Meet The Fibre Week Team
Fibre Week Coordinators
Otto Pahl - Olds College Fibre Week Coordinator
The Olds College Centennial presentation of Fibre Week will mark Otto’s 12th year as its coordinator… and sadly or happily (depending on your viewpoint) it will be his last. Although he is proud of the growth and popularity of the event, he recognizes that it is in large part due to the support and help of a huge volunteer effort by enthusiastic fibre artists. He is convinced it is this enthusiasm that will ensure the continuation of this “must-go-to” fibre arts festival in the future.
So what’s next for him? Mostly more of the things that have always made life worthwhile… interacting with his four grandchildren as well as other family members and friends, and pursuing a variety of hobbies for which there never seems to be enough time. Want to know more? Check out his three books at the merchant mall this year, and if you enjoy his writing, visit his blog at http://all-that-to-say.com.
Michelle Boyd - Fibre Arts Program Coodinator
Michelle Boyd is a Master Spinner and fibre artist living and working in Fort McMurray, Alberta. Trained as a graphic artist, she began working as a custom handknitter while at home with her small children. As her children grew, so did her passion for fibre and textiles, leading her to explore spinning, dyeing, felting and weaving. She now combines all of these techniques in her work, which has been exhibited in the VAAA Gallery in Edmonton and at the Gibson’s Landing Fibre Arts Festival. Michelle has also taught spinning and knitting workshops at a number of regional conferences and festivals and is currently designing a series of knitting patterns for handspun yarns. You can follow her fibre adventures on her blog www.whorlspins.blogspot.com
Leanne Sept - Alpaca Fleece Show Coordinator
Leanne grew up on a mixed farm just outside of Mayerthorpe, AB, after only a few years of living in the city she knew it was time to get back to the country.
In 1998, Leanne & her husband Kevin bought an acreage. Leanne began researching alpacas and it wasn’t long before they purchased their first animals and Sunnyhill Alpacas was born, www.twofarms-onevision.com. After a move to a larger farm just south of Rollyview, AB, Leanne & Kevin along with family members decided to take their business one step further, they purchased a mini mill to do custom fibre processing and in July of 2002 Twisted Sisters & Company Fibre Mill opened it’s doors for business. Sunnyhill Alpacas continued to add to their herd and Leanne realized that they needed an outlet to sell their own alpaca yarn and finished products; in 2004 Twisted Sisters Store opened its doors, www.twistedsistersmill.com. Leanne is an alpaca addict and is dedicated to the industry and volunteers wherever she is needed!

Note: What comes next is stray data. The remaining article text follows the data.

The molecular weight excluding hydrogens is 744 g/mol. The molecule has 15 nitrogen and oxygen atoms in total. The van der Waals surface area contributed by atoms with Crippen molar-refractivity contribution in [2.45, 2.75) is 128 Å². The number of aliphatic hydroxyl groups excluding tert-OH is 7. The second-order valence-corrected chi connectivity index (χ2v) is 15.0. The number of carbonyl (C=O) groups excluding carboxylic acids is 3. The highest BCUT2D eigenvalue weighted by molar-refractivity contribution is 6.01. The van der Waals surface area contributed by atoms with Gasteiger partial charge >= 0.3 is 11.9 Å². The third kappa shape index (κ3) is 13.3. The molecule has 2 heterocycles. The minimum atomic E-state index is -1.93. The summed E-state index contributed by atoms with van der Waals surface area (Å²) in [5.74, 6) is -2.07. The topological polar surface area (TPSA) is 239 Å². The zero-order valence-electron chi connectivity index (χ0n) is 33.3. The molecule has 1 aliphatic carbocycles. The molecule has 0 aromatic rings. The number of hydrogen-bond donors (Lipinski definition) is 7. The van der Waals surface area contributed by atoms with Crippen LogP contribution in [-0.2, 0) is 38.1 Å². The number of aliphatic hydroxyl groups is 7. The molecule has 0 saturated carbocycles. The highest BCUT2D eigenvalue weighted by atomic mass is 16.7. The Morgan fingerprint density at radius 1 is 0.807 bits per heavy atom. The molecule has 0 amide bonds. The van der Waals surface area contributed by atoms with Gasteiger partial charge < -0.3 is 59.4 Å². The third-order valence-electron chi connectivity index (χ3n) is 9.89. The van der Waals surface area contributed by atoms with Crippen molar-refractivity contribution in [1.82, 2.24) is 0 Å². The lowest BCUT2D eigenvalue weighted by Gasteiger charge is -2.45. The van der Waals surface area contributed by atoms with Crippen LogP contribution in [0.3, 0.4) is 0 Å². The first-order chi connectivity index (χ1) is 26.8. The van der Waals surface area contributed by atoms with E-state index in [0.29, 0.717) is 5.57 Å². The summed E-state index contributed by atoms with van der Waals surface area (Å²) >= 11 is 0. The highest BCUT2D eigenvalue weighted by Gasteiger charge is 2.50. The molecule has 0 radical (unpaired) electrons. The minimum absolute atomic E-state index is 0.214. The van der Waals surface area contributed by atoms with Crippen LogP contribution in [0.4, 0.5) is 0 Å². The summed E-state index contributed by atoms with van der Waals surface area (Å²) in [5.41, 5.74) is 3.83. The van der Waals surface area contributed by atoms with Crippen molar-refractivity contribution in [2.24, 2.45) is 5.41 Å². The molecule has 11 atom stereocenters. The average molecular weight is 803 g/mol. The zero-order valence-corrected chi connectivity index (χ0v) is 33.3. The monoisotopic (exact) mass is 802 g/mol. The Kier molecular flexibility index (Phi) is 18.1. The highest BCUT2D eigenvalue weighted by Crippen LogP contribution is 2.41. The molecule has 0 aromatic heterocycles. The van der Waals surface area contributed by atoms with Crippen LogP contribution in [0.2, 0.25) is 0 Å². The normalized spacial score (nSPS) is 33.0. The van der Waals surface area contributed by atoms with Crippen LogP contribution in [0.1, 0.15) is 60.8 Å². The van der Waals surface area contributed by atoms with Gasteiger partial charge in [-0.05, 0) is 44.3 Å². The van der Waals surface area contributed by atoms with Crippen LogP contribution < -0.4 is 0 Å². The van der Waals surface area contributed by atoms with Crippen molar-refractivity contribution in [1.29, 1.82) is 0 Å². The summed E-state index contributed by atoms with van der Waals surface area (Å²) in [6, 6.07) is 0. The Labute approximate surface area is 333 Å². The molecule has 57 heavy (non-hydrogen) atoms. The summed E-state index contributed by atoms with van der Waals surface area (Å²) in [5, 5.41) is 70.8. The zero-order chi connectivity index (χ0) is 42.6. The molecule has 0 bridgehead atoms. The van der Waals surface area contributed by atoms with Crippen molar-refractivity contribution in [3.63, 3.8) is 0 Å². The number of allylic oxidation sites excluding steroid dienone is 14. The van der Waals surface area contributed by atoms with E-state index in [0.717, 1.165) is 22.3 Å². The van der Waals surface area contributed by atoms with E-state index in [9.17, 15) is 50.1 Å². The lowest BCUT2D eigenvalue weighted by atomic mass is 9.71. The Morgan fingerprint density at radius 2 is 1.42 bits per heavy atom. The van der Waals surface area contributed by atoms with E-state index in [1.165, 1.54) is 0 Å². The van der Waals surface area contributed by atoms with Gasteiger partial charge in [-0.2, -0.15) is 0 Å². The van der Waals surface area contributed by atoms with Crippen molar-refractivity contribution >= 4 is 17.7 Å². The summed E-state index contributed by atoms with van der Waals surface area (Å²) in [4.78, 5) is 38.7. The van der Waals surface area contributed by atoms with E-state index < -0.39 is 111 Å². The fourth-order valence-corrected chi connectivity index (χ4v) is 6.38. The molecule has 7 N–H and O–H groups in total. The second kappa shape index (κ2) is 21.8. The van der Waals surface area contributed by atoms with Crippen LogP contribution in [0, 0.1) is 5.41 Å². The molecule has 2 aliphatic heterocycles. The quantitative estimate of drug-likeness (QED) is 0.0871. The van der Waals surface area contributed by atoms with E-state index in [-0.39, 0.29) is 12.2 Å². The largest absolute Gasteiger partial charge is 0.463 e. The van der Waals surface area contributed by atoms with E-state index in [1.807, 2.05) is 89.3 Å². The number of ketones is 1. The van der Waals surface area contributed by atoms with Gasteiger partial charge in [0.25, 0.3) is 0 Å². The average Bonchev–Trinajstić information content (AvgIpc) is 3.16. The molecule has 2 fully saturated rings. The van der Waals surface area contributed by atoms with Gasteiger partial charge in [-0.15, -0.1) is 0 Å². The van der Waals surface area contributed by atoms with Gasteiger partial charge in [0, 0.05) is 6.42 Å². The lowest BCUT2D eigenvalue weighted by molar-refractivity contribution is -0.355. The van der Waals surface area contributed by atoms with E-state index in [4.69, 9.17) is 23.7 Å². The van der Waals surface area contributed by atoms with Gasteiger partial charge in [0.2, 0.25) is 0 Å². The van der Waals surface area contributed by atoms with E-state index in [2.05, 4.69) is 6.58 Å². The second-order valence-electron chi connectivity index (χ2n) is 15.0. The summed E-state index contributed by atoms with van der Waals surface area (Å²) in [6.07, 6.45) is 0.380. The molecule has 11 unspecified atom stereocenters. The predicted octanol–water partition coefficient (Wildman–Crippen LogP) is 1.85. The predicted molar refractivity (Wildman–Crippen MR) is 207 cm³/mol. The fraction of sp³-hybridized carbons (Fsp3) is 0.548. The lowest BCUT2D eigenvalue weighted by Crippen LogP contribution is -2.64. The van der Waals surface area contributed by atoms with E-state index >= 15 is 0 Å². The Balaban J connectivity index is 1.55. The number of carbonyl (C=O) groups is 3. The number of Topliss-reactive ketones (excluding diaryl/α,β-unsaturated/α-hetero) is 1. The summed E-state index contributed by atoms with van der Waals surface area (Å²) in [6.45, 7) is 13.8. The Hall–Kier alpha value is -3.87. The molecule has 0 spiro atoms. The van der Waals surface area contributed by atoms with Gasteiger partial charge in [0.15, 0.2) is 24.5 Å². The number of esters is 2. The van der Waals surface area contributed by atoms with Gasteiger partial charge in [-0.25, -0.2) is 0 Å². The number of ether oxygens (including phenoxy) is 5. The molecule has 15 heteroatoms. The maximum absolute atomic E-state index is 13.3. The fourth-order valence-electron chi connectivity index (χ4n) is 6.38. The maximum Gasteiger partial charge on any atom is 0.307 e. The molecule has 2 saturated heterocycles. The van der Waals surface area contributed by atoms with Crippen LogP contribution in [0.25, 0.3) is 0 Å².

Crystal Gilbertson - Cashmere Show Coordinator
Crystal always intended to live out in the country. So for those who know her, it wasn't a big surprise when she started her ranch, Heaven's Mix Ranch shortly after completing a Bachelors in Psychology from the University of Alberta, Augustana Faculty. A fibre quest sparked by the cute English Angora rabbits she started raising during university led to the discover that cashmere comes from goats. Goats provided her a hardy, versatile livestock and well, they just match Crystal's personality all too well. Fibre arts take up her time when she's not working with her animals or with at-risk youth in the Grande Prairie, AB area.Crystal has been with the Canadian Cashmere Producer's Association board since 2008 and is the current president.
Rosemary Harris/Lisa Bednarik- Llama Show Coordinator
After far too many years as a research technologist Rosemary opted for early retirement and time for the important things in life. A knitter since a young age, in the 1990s she became captivated by llamas and their fibre, which led to getting a Master Spinner certificate and learning all she can about Camelid fibres. Rosemary now teaches in the Master Spinner program and is currently working on revising the student manuals. And she still has time to enjoy her llamas and their fibres.
Laura Lee Henderson - Mohair Show Coordinator
Linda Toews - Wool Show Coordinator
Donna Faulkes- Merchant Mall Coordinator/Silent Auction Coordinator
Andrea Wilson - Fashion Show Coordinator
Judi Dixon – Volunteer Coordinator
Ever since learning to spin with a “door knob” spindle several years ago, Judi has been hooked on fibre. She has participated in a wide variety of fibre venues both as an organizer and as a volunteer. Always on the lookout for a new fibre adventure, Judi enjoys exploring the back roads of Alberta, photographing old barns, buying fleece, and looking for cheap eats. An online journal of her adventures can be found at www.sheepless.ca .
Janine Bajus has been obsessed with color knitting since before she learned to knit! She has been blogging her colorwork adventures for 7 years at www.feralknitter.typepad.com; her Fair Isle designs have been published by Interweave Press, Schoolhouse Press, and Simply Shetland; and she loves teaching others how to design their own Fair Isle garments.
P.S. The Bajus family emigrated to Canada in 1848, so Janine’s very happy to be part of Fibre Week even though she lives in Berkeley, California!
A long time spinner, knitter and weaver, Deborah combines her knowledge of fibre arts with yoga and meditation practice. Deborah has her Master Knitter Certificate from The Knitting Guild of America and was the Resident Fibre Artist at the Neil Balkwill Arts Centre in Regina for over 20 years. She has been published in SpinOff magazine, Fibre Focus,The Canadian Tapestry Network Newsletter and other publications. Deborah currently teaches fibre arts and studies yoga therapy. Follow her blog at wwwheartlikeawheel.blogspot.com.
My interests include weaving, spinning, dyeing, quilting and embroidery and most recently knitting – manipulating cloth to make a statement. My work is mainly concerned with surface; colour and texture. I received diplomas from both Cariboo College, Kamloops in Visual Arts, and from the Alberta College of Art & Design in Calgary.